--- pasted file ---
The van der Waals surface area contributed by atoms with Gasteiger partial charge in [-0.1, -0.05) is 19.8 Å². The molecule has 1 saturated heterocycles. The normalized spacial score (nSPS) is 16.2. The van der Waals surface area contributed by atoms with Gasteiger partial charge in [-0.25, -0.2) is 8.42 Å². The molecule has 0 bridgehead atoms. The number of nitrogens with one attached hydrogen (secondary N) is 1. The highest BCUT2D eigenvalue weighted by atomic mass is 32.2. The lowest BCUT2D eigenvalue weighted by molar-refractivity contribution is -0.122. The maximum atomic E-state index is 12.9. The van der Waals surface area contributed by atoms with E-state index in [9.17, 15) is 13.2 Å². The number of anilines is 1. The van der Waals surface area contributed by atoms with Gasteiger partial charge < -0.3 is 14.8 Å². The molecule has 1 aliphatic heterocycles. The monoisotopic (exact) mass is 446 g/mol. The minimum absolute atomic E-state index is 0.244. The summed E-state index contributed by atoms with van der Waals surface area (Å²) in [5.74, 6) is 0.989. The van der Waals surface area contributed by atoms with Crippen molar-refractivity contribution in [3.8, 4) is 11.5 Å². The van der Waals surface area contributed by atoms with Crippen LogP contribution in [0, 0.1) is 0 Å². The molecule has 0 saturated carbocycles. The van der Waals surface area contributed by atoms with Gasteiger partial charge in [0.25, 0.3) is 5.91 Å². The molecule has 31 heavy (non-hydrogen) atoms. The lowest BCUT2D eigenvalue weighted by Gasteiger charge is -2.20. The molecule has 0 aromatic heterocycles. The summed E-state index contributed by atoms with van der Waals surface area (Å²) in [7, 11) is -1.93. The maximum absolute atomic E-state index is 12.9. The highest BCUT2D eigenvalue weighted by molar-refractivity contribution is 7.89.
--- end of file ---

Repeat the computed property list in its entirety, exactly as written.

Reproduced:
The van der Waals surface area contributed by atoms with Gasteiger partial charge in [-0.1, -0.05) is 19.8 Å². The molecule has 1 saturated heterocycles. The normalized spacial score (nSPS) is 16.2. The van der Waals surface area contributed by atoms with Gasteiger partial charge in [-0.25, -0.2) is 8.42 Å². The molecule has 0 bridgehead atoms. The number of nitrogens with one attached hydrogen (secondary N) is 1. The highest BCUT2D eigenvalue weighted by atomic mass is 32.2. The lowest BCUT2D eigenvalue weighted by molar-refractivity contribution is -0.122. The maximum atomic E-state index is 12.9. The van der Waals surface area contributed by atoms with E-state index in [9.17, 15) is 13.2 Å². The number of anilines is 1. The van der Waals surface area contributed by atoms with Gasteiger partial charge < -0.3 is 14.8 Å². The molecule has 1 aliphatic heterocycles. The monoisotopic (exact) mass is 446 g/mol. The minimum absolute atomic E-state index is 0.244. The summed E-state index contributed by atoms with van der Waals surface area (Å²) in [5.74, 6) is 0.989. The van der Waals surface area contributed by atoms with Crippen molar-refractivity contribution in [3.8, 4) is 11.5 Å². The van der Waals surface area contributed by atoms with Crippen LogP contribution in [0, 0.1) is 0 Å². The molecule has 0 saturated carbocycles. The van der Waals surface area contributed by atoms with Gasteiger partial charge in [0.25, 0.3) is 5.91 Å². The molecule has 31 heavy (non-hydrogen) atoms. The lowest BCUT2D eigenvalue weighted by Gasteiger charge is -2.20. The molecule has 0 aromatic heterocycles. The summed E-state index contributed by atoms with van der Waals surface area (Å²) in [7, 11) is -1.93. The maximum absolute atomic E-state index is 12.9. The highest BCUT2D eigenvalue weighted by molar-refractivity contribution is 7.89.